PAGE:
• Is Mara Liasson a Fox News contributor who reports for NPR or NPR’s national political correspondent who contributes to Fox News? Her long association with the GOP’s Fox News makes her NPR work suspect for me. Apparently, no one at self-consciously nonpartisan NPR sees working for Fox is a conflict of interest.
• The World Health Organization, smarting from its botched and politically corrupt response to Ebola, wants to scare the bejesus out of everyone about Zika.
Skeptical globalpost.com dug for numbers and raised doubts about WHO’s credibility. I quote:
“The journal Nature published extracts from an eye-opening report by the medical body responsible for monitoring birth defects in Latin America. The report concluded that the apparent spike in babies with small heads ‘is probably due to active search and over-diagnosis.’ This over-diagnosis is being spurred by intense media interest in the story, the report says, and the data so far collected is inconclusive on any connection between Zika and microcephaly.
"... According to the most recent bulletin from Brazil’s Health Ministry, only six of the country’s reported cases of microcephaly are ‘related to the Zika virus.’
“... Most of the suspected cases of microcephaly haven’t been confirmed. ... Several media outlets have reported that 4,000 babies have been born with misshapen, small heads in Brazil. That’s just wrong. There have been about that many suspected cases of microcephaly since October, but that number has fallen.
“... Of the original thousands of suspected cases, Brazil has confirmed 270 instances of children born with microcephaly since October 2015.
“... Officials have no idea how many cases of Zika there are: When GlobalPost called Brazil’s Health Ministry, they said they had ‘no idea’ how many cases of Zika there were in the country. A spokesman offered a vague range of 500,000 to 1.5 million cases, but he stressed that this number is purely guesswork. ‘There is no good data,’ he said.”
• Enquirer editorials and news stories bemoan Cincinnati’s local shootings and related black-on-black homicide, but a recent USA Today section in the Enquirer has two large color movie images of angry black men shooting someone as entertainment.
• An ignorant guest or an ignorant morning host on WLW-AM said the armed occupation of a federal refuge in Oregon was over. It wasn’t. The poor sap couldn’t tell the difference between a traffic stop and the continued standoff. Not even the GOP’s chronically misinformed Fox News claimed the occupation ended that day.
• Greg Flannery, editor of Cincinnati’s human rights newspaper, Article 25, directed me to a double faux pas in liberal online Guardian. The headline said “Airbnb lists properties on illegal settlements on disputed land in Israel.”
As Flannery and salon.com noted, the properties are in the Occupied Territories, not Israel, and only in a few minds is the land “disputed.” As Flannery put it, international law says the occupation is disputed, but not the ultimate Palestinian ownership of the land.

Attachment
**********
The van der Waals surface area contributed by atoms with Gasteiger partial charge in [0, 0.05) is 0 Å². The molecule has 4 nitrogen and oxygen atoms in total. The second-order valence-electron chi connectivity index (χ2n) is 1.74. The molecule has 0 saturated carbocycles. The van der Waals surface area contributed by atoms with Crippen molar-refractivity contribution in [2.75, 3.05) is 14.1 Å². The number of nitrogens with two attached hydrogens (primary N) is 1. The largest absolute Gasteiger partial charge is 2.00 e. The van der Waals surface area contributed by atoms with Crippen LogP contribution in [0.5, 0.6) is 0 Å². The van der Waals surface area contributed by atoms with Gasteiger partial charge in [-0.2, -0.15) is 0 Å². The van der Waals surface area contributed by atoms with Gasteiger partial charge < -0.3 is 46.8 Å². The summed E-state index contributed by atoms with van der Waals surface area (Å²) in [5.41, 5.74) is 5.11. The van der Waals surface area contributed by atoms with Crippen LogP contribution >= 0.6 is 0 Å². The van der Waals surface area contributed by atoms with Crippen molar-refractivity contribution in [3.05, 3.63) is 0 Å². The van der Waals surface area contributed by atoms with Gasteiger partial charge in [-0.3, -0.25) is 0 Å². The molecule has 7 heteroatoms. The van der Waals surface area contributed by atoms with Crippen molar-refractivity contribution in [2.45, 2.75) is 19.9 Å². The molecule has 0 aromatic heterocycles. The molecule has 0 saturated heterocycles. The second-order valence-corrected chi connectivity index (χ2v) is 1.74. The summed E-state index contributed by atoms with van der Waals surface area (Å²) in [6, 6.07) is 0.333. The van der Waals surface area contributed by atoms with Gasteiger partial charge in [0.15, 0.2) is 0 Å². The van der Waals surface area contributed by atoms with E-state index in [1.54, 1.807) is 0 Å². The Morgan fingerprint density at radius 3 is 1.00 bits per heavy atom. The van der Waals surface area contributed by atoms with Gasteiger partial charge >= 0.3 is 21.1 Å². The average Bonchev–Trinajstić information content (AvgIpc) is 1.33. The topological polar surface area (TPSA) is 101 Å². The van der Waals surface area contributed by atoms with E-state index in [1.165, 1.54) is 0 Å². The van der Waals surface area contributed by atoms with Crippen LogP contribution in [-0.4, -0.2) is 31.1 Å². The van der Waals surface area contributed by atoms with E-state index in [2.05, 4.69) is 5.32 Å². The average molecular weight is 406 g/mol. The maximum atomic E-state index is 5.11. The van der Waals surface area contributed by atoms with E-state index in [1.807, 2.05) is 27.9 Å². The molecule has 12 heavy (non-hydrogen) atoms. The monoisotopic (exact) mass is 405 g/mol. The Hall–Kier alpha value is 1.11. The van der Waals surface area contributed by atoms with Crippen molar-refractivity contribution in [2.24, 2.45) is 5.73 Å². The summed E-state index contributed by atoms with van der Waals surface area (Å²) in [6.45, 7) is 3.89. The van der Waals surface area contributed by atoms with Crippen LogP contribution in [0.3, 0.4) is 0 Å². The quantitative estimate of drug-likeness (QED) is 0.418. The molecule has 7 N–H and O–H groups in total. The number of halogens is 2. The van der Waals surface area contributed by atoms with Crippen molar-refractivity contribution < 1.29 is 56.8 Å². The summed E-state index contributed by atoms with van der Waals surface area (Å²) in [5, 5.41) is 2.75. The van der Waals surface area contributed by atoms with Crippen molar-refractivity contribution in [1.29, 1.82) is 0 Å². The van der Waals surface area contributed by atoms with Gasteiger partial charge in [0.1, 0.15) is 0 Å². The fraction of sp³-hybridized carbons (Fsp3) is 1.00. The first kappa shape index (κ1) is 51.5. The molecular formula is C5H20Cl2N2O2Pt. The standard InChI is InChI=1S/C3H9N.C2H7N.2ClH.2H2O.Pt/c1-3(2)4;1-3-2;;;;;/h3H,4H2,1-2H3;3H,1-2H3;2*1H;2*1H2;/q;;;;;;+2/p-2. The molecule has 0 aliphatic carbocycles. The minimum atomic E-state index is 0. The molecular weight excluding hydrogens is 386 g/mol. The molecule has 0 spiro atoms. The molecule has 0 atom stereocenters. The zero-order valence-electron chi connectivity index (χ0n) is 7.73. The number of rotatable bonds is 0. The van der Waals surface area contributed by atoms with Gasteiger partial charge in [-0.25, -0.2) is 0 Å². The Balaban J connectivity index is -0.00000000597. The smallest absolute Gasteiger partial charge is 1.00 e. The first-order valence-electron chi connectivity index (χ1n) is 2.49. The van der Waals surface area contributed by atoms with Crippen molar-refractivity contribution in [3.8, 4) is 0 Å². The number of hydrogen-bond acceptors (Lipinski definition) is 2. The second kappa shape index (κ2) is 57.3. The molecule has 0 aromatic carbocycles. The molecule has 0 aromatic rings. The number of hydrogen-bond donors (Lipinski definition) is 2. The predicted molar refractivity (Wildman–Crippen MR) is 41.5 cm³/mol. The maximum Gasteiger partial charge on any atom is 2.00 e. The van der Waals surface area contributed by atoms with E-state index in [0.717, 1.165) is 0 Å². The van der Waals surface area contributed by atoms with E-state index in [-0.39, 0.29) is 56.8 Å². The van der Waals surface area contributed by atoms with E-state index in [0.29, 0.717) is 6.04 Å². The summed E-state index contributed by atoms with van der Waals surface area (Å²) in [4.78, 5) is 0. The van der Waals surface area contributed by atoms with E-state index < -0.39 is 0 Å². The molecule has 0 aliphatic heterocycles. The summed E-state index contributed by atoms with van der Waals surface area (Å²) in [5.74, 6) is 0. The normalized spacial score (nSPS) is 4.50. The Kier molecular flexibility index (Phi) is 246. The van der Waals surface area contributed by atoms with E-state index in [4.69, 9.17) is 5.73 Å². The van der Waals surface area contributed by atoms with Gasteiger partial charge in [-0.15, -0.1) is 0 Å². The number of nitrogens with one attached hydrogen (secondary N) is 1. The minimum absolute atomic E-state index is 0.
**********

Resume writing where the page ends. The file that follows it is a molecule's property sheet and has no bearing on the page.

The Guardian caught the mistatements and changed its headline to “Airbnb lists properties in illegal Israeli settlements.”
• Eric Boehlert at Media Matters for America, summed up the Trump v Fox News presenter Megyn Kelly neatly:
“The underlying truth here is that if Fox News conducted itself as an ethical news outlet, these kinds of messy spats and hurt feelings wouldn't be an issue. Instead, Fox is often run as a Republican National Committee marketing arm, or a GOP clubhouse, raising expectations from Republicans in terms of how they'll be treated. Trump clearly senses a weakness there and is now trying to exploit it.”
And real news media treat their feud just as if it were real news. That’s the scandal.
• Kathy Kiely quit as Washington news director for Bloomberg Politics, saying boss Michael Bloomberg won’t let his journalists do an unbiased job of covering his possible run for president. "I did not feel we could cover the Bloomberg trial balloon in the aggressive way I thought it deserved," Kiely told HuffPost.
It’s so bad that the NYTimes scooped Bloomberg reporters on his possible run for the Oval Office as an independent. But this isn’t new. Bloomberg News restricts staff coverage of the billionaire’s wealth and personal life.
• South Carolina state legislator Mile Pitts wants to register journalists and impose fines and criminal penalties when new legal standards are violated.
Yes, he’s a Republican who fought efforts to haul down the Confederate battle flag from the State Capitol. News media went after him, assuring Pitts of brief national fame.
If adopted, his Responsible Journalism Registry Law would “establish requirements for persons before working as a journalist for a media outlet and for media outlets before hiring a journalist; to require the establishment and operation of a responsible journalism registry by the South Carolina Secretary of State’s Office; to authorize registry fees; to establish fines and criminal penalties for violation of the chapter; and for other purposes.”
Dailybeast.com said Pitts told a South Carolina paper that he wants to call out the news media for its unsympathetic coverage of Second Amendment rights.
Speaking of constitutional rights, his bill should die as a clear violation of the First Amendment. Whether he’s even sincere about legislating is unclear: he called his bill “performance art,” according to the newspaper interview.
CONTACT BEN L. KAUFMAN: [email protected]